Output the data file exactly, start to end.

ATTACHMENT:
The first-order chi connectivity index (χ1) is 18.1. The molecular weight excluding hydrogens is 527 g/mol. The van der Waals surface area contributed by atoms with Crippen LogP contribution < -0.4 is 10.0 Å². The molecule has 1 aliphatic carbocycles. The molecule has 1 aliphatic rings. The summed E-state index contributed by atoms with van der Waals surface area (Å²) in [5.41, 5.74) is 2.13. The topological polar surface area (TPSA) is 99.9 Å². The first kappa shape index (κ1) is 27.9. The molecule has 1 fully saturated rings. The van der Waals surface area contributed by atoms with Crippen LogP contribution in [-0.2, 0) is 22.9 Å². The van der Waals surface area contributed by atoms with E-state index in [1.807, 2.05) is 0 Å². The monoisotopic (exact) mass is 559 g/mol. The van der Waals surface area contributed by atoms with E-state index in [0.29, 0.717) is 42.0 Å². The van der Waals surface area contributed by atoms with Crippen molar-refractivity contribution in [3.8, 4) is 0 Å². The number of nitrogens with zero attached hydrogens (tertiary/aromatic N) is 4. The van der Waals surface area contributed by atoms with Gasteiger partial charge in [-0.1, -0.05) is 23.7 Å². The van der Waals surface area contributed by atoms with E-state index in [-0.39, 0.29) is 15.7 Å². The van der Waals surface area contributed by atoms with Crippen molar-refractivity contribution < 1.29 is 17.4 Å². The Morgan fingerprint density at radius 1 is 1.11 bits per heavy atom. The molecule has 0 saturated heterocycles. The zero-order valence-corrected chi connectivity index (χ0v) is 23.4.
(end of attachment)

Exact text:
The first-order chi connectivity index (χ1) is 18.1. The molecular weight excluding hydrogens is 527 g/mol. The van der Waals surface area contributed by atoms with Crippen LogP contribution < -0.4 is 10.0 Å². The molecule has 1 aliphatic carbocycles. The molecule has 1 aliphatic rings. The summed E-state index contributed by atoms with van der Waals surface area (Å²) in [5.41, 5.74) is 2.13. The topological polar surface area (TPSA) is 99.9 Å². The first kappa shape index (κ1) is 27.9. The molecule has 1 fully saturated rings. The van der Waals surface area contributed by atoms with Crippen LogP contribution in [-0.2, 0) is 22.9 Å². The van der Waals surface area contributed by atoms with E-state index in [1.807, 2.05) is 0 Å². The monoisotopic (exact) mass is 559 g/mol. The van der Waals surface area contributed by atoms with E-state index in [0.29, 0.717) is 42.0 Å². The van der Waals surface area contributed by atoms with Crippen molar-refractivity contribution in [3.8, 4) is 0 Å². The number of nitrogens with zero attached hydrogens (tertiary/aromatic N) is 4. The van der Waals surface area contributed by atoms with Gasteiger partial charge in [-0.1, -0.05) is 23.7 Å². The van der Waals surface area contributed by atoms with E-state index in [-0.39, 0.29) is 15.7 Å². The van der Waals surface area contributed by atoms with Crippen molar-refractivity contribution < 1.29 is 17.4 Å². The Morgan fingerprint density at radius 1 is 1.11 bits per heavy atom. The molecule has 0 saturated heterocycles. The zero-order valence-corrected chi connectivity index (χ0v) is 23.4.